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By Patricia Clare Ingham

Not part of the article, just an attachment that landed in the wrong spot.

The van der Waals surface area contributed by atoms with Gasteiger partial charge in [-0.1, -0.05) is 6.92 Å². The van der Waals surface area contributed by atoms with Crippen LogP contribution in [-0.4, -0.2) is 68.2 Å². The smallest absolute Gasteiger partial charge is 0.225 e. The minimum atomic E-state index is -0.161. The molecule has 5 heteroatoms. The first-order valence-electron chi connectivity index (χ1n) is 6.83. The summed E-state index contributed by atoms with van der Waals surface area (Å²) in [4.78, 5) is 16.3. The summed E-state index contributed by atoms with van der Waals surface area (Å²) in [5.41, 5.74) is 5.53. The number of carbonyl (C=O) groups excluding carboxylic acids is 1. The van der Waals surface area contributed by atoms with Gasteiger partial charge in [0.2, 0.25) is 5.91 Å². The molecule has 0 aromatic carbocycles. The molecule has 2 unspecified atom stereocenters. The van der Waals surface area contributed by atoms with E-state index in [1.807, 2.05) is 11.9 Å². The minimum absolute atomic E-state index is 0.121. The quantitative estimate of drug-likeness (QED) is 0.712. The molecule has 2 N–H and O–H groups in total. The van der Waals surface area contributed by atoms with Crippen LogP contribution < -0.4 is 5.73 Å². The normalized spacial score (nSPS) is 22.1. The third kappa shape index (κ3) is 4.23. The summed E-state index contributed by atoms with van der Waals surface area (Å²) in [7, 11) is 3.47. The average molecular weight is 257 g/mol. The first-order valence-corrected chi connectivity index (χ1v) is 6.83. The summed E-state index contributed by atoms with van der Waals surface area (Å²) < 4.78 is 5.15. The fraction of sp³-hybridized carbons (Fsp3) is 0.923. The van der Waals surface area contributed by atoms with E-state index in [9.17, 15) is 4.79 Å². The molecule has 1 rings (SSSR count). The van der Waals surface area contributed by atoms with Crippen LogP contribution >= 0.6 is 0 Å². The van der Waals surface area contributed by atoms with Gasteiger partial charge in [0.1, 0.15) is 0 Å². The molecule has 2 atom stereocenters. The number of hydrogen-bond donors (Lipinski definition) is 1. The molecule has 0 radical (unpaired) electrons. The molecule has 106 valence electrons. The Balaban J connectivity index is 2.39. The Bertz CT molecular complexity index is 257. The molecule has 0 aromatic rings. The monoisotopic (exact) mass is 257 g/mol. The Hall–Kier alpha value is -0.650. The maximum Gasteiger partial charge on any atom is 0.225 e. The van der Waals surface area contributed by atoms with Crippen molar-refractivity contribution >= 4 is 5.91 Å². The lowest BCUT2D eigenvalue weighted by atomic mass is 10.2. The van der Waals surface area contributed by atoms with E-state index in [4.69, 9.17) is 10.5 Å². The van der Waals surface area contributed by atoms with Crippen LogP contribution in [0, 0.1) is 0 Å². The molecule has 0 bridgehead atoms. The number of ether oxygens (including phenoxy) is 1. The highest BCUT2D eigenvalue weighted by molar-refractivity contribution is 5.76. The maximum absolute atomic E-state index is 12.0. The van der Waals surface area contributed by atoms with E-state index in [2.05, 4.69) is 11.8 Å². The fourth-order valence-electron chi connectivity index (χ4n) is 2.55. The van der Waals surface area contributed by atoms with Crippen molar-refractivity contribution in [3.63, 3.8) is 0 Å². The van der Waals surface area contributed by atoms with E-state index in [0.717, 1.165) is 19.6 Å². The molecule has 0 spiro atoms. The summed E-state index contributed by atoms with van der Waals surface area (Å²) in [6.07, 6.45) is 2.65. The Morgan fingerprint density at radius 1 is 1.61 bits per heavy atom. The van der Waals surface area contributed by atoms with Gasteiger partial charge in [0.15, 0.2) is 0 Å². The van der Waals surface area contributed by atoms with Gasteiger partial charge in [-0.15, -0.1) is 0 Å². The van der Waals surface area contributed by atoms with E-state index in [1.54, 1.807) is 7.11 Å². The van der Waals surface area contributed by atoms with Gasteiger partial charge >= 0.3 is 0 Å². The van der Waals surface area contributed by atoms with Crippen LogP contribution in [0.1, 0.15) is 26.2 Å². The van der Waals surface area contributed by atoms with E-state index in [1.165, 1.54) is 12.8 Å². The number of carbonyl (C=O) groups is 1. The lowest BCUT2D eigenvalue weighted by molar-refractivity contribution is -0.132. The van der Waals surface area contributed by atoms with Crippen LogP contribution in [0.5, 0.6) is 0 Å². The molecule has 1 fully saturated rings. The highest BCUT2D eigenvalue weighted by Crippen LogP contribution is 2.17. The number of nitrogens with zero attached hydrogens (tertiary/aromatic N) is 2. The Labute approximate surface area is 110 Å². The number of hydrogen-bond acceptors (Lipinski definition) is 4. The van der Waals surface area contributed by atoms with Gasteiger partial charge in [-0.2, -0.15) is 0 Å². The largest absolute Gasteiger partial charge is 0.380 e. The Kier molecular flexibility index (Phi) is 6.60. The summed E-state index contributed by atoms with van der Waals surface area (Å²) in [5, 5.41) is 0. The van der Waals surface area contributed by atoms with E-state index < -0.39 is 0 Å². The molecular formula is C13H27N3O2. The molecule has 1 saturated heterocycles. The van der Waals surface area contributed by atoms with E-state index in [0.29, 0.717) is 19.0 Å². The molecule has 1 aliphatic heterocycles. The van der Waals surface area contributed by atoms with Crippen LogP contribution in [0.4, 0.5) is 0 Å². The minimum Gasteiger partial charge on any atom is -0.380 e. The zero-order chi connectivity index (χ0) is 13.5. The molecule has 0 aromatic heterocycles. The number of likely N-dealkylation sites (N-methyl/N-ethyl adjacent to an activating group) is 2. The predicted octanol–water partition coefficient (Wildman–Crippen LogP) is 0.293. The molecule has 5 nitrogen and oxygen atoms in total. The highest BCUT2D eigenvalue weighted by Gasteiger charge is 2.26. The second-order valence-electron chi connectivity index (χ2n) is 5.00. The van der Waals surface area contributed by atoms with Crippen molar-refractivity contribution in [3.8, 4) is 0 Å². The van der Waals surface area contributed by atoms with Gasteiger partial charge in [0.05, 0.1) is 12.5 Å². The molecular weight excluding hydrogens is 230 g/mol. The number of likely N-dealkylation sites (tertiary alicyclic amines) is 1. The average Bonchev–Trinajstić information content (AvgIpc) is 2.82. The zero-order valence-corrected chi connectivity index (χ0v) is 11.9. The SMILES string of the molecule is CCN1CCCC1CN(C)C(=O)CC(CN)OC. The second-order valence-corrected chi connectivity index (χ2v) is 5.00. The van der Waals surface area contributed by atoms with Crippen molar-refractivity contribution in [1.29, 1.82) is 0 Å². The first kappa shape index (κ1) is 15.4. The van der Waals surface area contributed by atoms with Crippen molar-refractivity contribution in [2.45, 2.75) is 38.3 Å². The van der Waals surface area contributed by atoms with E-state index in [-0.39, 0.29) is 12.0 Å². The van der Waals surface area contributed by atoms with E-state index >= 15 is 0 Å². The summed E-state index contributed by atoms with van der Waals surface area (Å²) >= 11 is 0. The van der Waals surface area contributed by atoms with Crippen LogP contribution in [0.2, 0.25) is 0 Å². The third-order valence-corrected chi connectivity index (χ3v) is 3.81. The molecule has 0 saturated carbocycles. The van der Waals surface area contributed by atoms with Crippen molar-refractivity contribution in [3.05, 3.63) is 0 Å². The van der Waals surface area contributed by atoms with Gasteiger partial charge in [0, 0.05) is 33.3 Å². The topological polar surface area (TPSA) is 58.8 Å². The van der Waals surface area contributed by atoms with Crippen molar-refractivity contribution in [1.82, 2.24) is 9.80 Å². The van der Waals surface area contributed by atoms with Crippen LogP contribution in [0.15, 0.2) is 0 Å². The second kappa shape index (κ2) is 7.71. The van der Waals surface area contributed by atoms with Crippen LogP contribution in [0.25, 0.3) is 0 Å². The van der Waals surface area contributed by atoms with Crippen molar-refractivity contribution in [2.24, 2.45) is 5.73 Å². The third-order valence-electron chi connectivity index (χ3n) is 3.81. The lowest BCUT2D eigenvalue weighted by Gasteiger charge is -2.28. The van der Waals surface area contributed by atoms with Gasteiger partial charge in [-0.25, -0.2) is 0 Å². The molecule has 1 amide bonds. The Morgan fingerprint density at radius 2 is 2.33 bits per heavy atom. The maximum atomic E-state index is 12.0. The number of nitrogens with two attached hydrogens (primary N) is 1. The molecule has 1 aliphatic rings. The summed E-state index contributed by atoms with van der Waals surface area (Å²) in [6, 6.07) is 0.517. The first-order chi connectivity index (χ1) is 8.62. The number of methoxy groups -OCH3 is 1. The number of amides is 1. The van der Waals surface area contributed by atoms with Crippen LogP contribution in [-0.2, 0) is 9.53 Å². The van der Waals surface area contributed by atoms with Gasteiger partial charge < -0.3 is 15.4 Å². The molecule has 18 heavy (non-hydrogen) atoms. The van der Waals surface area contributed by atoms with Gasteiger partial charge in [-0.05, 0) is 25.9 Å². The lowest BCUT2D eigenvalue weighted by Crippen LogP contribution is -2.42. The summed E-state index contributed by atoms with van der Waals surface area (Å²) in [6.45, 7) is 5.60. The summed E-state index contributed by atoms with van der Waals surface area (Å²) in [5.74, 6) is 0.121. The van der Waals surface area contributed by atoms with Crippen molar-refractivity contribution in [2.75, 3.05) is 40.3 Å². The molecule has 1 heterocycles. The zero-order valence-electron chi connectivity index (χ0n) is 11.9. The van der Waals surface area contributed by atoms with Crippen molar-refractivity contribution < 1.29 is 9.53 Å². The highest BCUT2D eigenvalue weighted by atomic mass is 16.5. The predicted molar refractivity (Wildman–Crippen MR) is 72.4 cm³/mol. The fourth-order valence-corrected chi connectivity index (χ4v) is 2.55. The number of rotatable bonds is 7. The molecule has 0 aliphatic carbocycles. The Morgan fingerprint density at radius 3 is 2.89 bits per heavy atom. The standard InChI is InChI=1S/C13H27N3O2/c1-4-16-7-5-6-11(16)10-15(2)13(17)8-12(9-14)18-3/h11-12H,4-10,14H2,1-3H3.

The affecting combination of untimely loss and utopian hope is the Arthurian double-helix, knit into the narrative DNA of this centuriesold story. The earliest Arthurian narratives, composed well over 800 years ago, persistently link heroic success with devastating loss. King Arthur unites warring armies and builds a remarkable court filled with chivalry’s best and brightest. Yet that court will, ultimately, be destroyed from within when Arthur’s own nephew Mordred—in some versions, Arthur’s bastard son—connives to undermine the sovereign’s power and the unity of his knights. This story of rise and fall would have very long legs, indeed. Alongside a contemporaneous range of Arthurian adventure tales, it would circulate throughout the European Middle Ages as “The Matter of Britain” and in a host of languages (Welsh, Latin, French, Middle English, Middle Scots, Middle Danish, Spanish, Middle High German, Hebrew and Old Norse, for example). In the more recent Anglo-American tradition, King Arthur and his court have served as vehicles for the consideration of persistent human questions and concerns. It served the ends of honor, nostalgia and sovereign rule in Alfred Lord Tennyson’s narrative poem cycle, The Idylls of the King, published between 1859–1885; truth and popular gullibility in Mark Twain’s A Connecticut Yankee in King Arthur’s Court (1889) and David Barthelme’s darkly satiric The King (1990); gender and sexuality in Marion Zimmer Bradley’s feminist fantasy novel, The Mists of Avalon (1979); and, perhaps most incisively, the ethics of government, war and compassionate community in T.H. White’s The Once and Future King (1958).